The oncology pipeline includes a broad spectrum of novel agents with a variety of mechanisms of action for treating cancer, including cytotoxic agents, anti-mitotic agents, anti-angiogenic agents, anti-vascular agents, targeted therapies and monoclonal anti-bodies.

 

   

BSI-201 (iniparib: United States Adopted Name: INN pending) (Novel agent with PARP inhibitory activity, metastatic triple negative breast cancer (mTNBC) and advanced squamous non-small cell lung cancer; Phase III). Developed by BiPar Sciences, Inc. (BiPar), a leader in the emerging field of DNA (deoxyribonucleic acid) repair acquired by sanofi-aventis in 2009, BSI-201 is currently being evaluated for its potential to enhance the effect of chemotherapy–induced DNA damage. In January 2011, we announced results from a phase III study that was being conducted with iniparib (BSI-201). Results showed that iniparib failed to meet primary end points of overall survival and progression-free survival in patients with metastatic triple-negative breast cancer. However, results suggested improvement of overall survival and progression-free survival in the second- and third-line settings, consistent with earlier Phase II results. The overall safety analysis indicated that the addition of BSI-201 did not significantly add to the toxicity profile of gemcitabine and carboplatin. We plan to discuss these data with the United States and European healthcare authorities in the near future. In parallel, BSI-201 is being developed in advanced squamous non-small cell lung cancer (Phase III) and in multiple additional solid tumors, including ovarian cancer and other breast and lung tumors, (Phase II).

 

   

Aflibercept (the VEGF Trap, anti-angiogenic agent; solid tumors; Phase III). The VEGF (Vascular Endothelial Growth Factor) Trap is being developed under an alliance with Regeneron Pharmaceuticals, Inc (Regeneron). Aflibercept is a novel anti-angiogenic agent that acts as a decoy receptor or “trap” for circulating VEGF. Three double-blind comparative Phase III studies of aflibercept versus placebo in combination with chemotherapy are ongoing in the following indications: second line metastatic colorectal cancer (mCRC) in combination with irinotecan/5-FU/LV (FOLFIRI regimen), VELOUR trial; second line non squamous non-small cell lung cancer in combination with docetaxel, VITAL

 

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study; first line androgen independent metastatic prostate cancer in combination with docetaxel/prednisone, VENICE study. Patient recruitment has been completed for all trials. Recruitment to a fourth study in first line metastatic pancreas cancer was prematurely discontinued in September 2009 based on the recommendation of an Independent Data Monitoring Committee (IDMC). As part of a planned interim efficacy analysis, the IDMC determined that the addition of aflibercept to gemcitabine would be unable to demonstrate a statistically significant improvement in the primary endpoint of overall survival compared to placebo plus gemcitabine as it was unlikely to demonstrate superiority versus gemcitabine alone. Additional exploratory studies in earlier stage disease or other indications are being conducted either by sanofi-aventis and Regeneron or in collaboration with the U.S. National Cancer Institute.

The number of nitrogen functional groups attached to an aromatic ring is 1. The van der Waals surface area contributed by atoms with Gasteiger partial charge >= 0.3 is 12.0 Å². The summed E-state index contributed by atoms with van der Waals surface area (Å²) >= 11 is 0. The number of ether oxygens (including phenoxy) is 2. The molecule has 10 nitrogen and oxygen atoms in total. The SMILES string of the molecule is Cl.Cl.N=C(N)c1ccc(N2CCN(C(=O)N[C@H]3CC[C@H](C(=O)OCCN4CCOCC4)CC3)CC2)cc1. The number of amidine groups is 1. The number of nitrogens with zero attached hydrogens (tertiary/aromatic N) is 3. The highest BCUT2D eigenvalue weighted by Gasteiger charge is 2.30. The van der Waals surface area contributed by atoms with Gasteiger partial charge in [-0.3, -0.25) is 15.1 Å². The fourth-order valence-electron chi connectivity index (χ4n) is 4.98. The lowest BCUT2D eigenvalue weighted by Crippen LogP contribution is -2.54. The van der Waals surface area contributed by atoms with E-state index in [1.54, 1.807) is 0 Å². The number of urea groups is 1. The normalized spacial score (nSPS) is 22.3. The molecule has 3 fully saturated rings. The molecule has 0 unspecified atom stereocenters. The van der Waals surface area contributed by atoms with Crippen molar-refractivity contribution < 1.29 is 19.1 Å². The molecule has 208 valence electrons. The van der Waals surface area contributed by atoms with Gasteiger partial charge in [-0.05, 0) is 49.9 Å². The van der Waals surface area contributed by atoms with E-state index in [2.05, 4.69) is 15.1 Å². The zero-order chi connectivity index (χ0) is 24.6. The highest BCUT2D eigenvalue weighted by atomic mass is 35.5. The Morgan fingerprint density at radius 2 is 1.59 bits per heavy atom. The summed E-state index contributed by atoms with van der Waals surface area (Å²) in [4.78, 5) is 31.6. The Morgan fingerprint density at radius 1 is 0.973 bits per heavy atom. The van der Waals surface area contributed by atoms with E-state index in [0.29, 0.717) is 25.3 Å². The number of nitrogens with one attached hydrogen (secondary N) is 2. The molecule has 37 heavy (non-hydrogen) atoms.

Ombrabulin (AVE8062; combretastatin derivative, a new anti-vascular agent in-licensed from Ajinomoto; sarcoma; Phase III). Single agent and combination studies with platinums and taxanes alone and in combination have been conducted with ombrabulin. A Phase III study in soft tissue sarcoma in combination with cisplatin was initiated in 2008 and is over 90% enrolled.

 

   

SAR245408 (XL147) was in-licensed from and is being developed under an alliance with Exelixis, Inc. This phosphoinositide-3-kinase (PI3K) inhibitor is under evaluation in a Phase II study of monotherapy for the treatment of advanced or recurrent endometrial cancer. Combinations with paclitaxel/carboplatin, erlotinib, letrozole and trastuzumab are also being evaluated. This oral agent is being developed for the treatment of women with endometrial or breast cancer.

 

   

SAR245409 (XL765) was also in-licensed from and is being developed under an alliance with Exelixis, Inc. This oral agent is an inhibitor of phosphoinositide-3-kinase (PI3K) and also acts against the mammalian target of rapamycin (mTOR). A Phase I/II study in combination with letrozole for the treatment of metastatic hormone-receptor-positive breast cancer has been initiated. Combinations with erlotinib and temozolomide are also being evaluated.

 

In December 2010, sanofi-aventis and Merck Serono (a division of Merck KGaA, Darmstadt, Germany) announced that they had signed a worldwide research and development agreement to collaboratively investigate novel combinations of investigational agents that could block specific pathways in cancer cells. The novel combinations involve Merck Serono’s MEK inhibitor MSC1936369B (also known as AS703026), our PI3K/ mTOR inhibitor SAR245409 (also known as XL765), and our class I PI3K inhibitor SAR245408 (also known as XL147). Phase I dose escalation studies of these product candidates are projected for 2011.